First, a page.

Table of Contents
- Overview about Developmental Milestones
- Advice for Parents to Help Children Achieve Good Developmental Milestones
- By the end of the third month, “most babies”:
- By the end of the seventh month, “most babies”:
- 7–9 Months Developmental Milestones
- 10–12 Months Developmental Milestones
- 13–18 Months Developmental Milestones
- 19–24 Months Developmental Milestones
- 2–3 Years Developmental Milestones
- By the age of four years, most children:
- By the age of five years, most children:
Overview about Developmental Milestones
The development of communication, gross motor, fine motor, problem solving, and personal social functioning is step-wise in children. The progressive development and the different skills the child develops are classified into milestones. For a child to be said is normally developing, he or she must achieve the suggested developmental milestones by the end of the given age.
Advice for Parents to Help Children Achieve Good Developmental Milestones
Communication can be improved by playing “I Spy” with the child or the use of parallel talk. Gross motor skills can be improved by taking the child to the playground, practicing climbing up the slide, sliding down, or playing “Simon Says”. Fine motor skills are improved by asking the child to shapes with a pencil or crayon similar to what you draw. Fine motor skills are also improved by teaching the child to use child-safe scissors.
Problem solving skills can be improved by asking the child to place objects of different sizes, texture, or color in different bags. Planning a treasure hunt with the child can also help with improving problem solving skills.
Finally, for the support of personal social development, one might instruct the parents to play dress-up or make-believe with the child. It is also advisable to let the child help at mealtimes.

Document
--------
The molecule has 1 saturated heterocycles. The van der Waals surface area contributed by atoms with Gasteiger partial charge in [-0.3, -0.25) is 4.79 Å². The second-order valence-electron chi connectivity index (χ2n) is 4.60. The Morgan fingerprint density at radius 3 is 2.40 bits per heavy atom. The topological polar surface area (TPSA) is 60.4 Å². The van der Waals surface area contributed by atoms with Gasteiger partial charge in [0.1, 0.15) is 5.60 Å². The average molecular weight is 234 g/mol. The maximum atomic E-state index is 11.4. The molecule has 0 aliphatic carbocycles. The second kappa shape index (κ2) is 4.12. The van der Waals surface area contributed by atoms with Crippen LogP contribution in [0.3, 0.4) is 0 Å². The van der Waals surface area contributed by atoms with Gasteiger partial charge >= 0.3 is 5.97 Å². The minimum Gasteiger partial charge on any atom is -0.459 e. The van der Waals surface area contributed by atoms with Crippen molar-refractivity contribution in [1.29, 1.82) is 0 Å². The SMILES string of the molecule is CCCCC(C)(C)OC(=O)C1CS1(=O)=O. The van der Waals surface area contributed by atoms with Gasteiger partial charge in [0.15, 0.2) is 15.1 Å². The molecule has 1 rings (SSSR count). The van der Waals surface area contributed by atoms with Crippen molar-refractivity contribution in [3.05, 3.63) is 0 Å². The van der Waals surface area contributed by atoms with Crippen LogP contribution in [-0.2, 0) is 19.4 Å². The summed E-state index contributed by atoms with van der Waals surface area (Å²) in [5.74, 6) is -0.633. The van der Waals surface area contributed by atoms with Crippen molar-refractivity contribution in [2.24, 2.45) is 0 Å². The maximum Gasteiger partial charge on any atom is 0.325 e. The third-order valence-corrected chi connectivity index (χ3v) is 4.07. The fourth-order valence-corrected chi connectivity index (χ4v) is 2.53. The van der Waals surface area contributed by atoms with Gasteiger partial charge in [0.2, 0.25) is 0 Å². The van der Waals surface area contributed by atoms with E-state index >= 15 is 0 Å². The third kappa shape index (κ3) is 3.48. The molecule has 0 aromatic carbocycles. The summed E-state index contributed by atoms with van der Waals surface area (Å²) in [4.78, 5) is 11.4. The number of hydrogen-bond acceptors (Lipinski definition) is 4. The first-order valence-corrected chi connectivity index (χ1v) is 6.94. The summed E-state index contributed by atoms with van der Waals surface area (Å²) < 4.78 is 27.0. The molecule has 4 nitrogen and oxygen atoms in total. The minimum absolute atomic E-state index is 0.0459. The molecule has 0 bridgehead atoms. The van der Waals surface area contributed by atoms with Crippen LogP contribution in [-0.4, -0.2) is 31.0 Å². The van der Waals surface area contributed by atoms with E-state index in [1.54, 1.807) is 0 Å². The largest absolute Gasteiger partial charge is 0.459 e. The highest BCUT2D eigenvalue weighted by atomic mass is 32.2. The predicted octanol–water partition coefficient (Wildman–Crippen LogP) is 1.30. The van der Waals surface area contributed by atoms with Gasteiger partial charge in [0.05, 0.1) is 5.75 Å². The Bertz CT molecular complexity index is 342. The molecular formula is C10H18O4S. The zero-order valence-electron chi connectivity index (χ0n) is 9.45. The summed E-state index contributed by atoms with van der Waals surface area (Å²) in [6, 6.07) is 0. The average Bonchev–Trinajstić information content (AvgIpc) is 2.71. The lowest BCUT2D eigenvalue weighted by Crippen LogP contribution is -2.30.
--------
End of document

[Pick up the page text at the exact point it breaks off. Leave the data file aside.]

Of course, not all of these activities can be done by children at any given time. Therefore, it is important to choose activities that are age-appropriate to the child.
By the end of the third month, “most babies”:
- Lift the head and chest when lying on stomach
- Kick legs
- Open and shut hands
- Bring hands to mouth
- Hold upper body up with arms when lying on stomach
- Grab and shake toys
- Attempts to reach for a toy with hands while lying on the back.
- Visually tracks a moving thing from side to side.
- Enjoys movements and gets calm upon touching, rocking and lighter sounds.
- Begins to recognize the parent.
- Smiles in response to a sound.
- Turns head in the direction of the voice.
- Pays attention to faces and objects.
- Eye contact and cooing sounds.
- Cries for different needs, e.g., hungry, tired, etc.
- Begins to babble.
- Latches on baby bottle.
- Moves the tongue back and forward to suck during feeding.
- Takes feed for at least six times a day, drinking only two to six oz. of liquid per feed.
- Swallows well when given a liquid.
By the end of the seventh month, “most babies”:
- Can support self with the help of the hands while sitting.
- Rolls to the tummy and back again.
- Can stand up on legs with support.